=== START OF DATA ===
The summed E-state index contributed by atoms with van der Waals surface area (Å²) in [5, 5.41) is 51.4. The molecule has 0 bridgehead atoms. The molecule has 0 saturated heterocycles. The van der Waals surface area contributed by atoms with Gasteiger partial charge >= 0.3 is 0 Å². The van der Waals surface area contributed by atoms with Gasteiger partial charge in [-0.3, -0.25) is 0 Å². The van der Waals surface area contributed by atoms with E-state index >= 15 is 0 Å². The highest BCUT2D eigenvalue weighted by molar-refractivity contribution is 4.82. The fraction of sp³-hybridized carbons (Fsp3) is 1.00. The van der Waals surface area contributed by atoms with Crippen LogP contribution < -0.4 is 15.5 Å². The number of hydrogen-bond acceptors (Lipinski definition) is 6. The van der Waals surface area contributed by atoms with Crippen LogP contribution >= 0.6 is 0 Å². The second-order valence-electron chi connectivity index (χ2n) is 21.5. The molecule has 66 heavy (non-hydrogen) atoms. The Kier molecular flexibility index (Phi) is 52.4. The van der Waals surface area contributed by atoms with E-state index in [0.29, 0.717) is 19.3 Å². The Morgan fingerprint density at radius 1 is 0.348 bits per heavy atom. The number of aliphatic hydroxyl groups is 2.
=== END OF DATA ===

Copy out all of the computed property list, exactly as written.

The summed E-state index contributed by atoms with van der Waals surface area (Å²) in [5, 5.41) is 51.4. The molecule has 0 bridgehead atoms. The molecule has 0 saturated heterocycles. The van der Waals surface area contributed by atoms with Gasteiger partial charge >= 0.3 is 0 Å². The van der Waals surface area contributed by atoms with Gasteiger partial charge in [-0.3, -0.25) is 0 Å². The van der Waals surface area contributed by atoms with E-state index >= 15 is 0 Å². The highest BCUT2D eigenvalue weighted by molar-refractivity contribution is 4.82. The fraction of sp³-hybridized carbons (Fsp3) is 1.00. The van der Waals surface area contributed by atoms with Crippen LogP contribution < -0.4 is 15.5 Å². The number of hydrogen-bond acceptors (Lipinski definition) is 6. The van der Waals surface area contributed by atoms with Crippen LogP contribution >= 0.6 is 0 Å². The second-order valence-electron chi connectivity index (χ2n) is 21.5. The molecule has 66 heavy (non-hydrogen) atoms. The Kier molecular flexibility index (Phi) is 52.4. The van der Waals surface area contributed by atoms with E-state index in [0.29, 0.717) is 19.3 Å². The Morgan fingerprint density at radius 1 is 0.348 bits per heavy atom. The number of aliphatic hydroxyl groups is 2.